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Wiltshire Community History

Folk Song Information

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Book TitleAuthorDateNotes
Song TitleGuilty sea captain
Roud No.478
Collected FromUnknown
LocationUnknown
CountyUnknown
Collected ByWilliams, Alfred
Alternative Title
Tune
Date
Source PrimaryWSRO: 2598/36 Packet 5 - Miscellaneous: Williams, A: MS collection No Mi 586
Source SecondaryUnpublished
Recording
 
Song Lyrics
Verse 1

It was our good ship the Lady Lee,
And thirty days we'd been at sea;
Our voyage we deemed it nearly o'er,
Bound from Jamaica to old England's shore.

Verse 2

As our captain all in his cabin lay,
A voice spoke to him, and thus did say -
'Prepare yourself, with your ship's company,
For tomorrow night you shall lie with me.'

Verse 3

Our captain awoke in a terrible fright,
It being the first watch of the night,
Then aloud for the boatswain he did call
And to him he told his secrets all.

Verse 4

'Boatswain,' said he, 'it grieves me to the heart,
To think I've acted a villain's part;
To take what is not my lawful due,
And to starve my passengers and my ship's crew.

Verse 5

Another thing I have thee to tell -
When I in Liverpool did dwell;
I murdered my master dear,
All for the sake of his lady fair.

Verse 6

I killed my wife and my children three,
All for that cursed jealousy;
And on my servant I laid the blame,
And he was hanged all for the same.'

Verse 7

'Captain,' said he, 'If this be so,
I pray, let none of the ship's crew know;
But keep the secret within your breast,
And pray that God may give you rest.'

Verse 8

Early the next morning a storm did rise,
Which did our seamen much surprise;
The boatswain he did then declare,
That the captain he was a murderer.

Verse 9

The wind it made a dreadful sound
As on the deck we gathered round;
We held a conference and lots we drew
And overboard the captain threw.

Verse 10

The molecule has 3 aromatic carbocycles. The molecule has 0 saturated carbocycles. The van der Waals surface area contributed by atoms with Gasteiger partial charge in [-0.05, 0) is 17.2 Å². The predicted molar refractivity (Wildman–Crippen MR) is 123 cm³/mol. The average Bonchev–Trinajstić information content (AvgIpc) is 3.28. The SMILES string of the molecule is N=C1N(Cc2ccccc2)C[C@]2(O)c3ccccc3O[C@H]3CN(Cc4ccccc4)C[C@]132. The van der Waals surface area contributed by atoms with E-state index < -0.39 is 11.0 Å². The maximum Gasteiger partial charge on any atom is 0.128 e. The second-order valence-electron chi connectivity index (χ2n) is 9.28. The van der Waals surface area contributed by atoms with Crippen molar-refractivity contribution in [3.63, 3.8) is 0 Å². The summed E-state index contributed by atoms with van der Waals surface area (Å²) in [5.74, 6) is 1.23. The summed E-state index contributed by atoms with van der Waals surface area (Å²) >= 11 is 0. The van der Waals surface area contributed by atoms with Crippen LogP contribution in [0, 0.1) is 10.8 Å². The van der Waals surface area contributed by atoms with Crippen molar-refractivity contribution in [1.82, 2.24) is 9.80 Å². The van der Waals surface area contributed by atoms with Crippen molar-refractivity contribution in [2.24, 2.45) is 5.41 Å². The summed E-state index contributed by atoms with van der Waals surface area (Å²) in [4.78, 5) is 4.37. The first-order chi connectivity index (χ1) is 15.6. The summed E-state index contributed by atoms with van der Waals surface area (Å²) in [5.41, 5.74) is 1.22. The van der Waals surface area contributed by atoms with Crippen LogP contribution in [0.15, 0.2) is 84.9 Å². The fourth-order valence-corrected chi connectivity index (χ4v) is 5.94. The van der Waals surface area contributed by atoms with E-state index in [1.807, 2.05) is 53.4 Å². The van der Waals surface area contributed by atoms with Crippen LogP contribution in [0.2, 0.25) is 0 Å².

By five o clock that very day,
The hurricane had died away:
Our cruel captain as you will understand,
Had meant to starve us ere we got to land.

Verse 11

The sun went down like fire so red,
And the moon stood up in the east instead:
Our sails being hoisted and our passage found
We soon came riding into Plymouth Sound.
 
Print Song Lyrics
 
Notes
Packet 4 Wiltshire songs contains a note -

'Published in Folk songs of the Upper Thames p 265. M/S can be found in Packet 17 on the reverse of the last foolscap sheet, and is identical to the published version.'

However, the manuscript starts at Verse 3 of the published text. In the context of the manuscript in Packet 5 Miscellaneous this raises a difficult issue for as Williams says in his note, 'Only heard once' and yet the texts are quite different.

The typescript in the file refers to the full text being found on the reverse of the 'Hackney Coachman' Wt 377. This text differs from that collected from David Sawyer, Wt 445 and published in Folk songs of the Upper Thames p 265.

Verses 1, 9 and 10 differ textually and there is, in addition a Verse 11. There are also minor textual differences in the other verses.

So there is a difficulty with the two texts and Williams' statement, 'Only heard once' which appears in Wt 445 and the published version of the song.

Transcribed and edited by Chris Wildridge, 2007.

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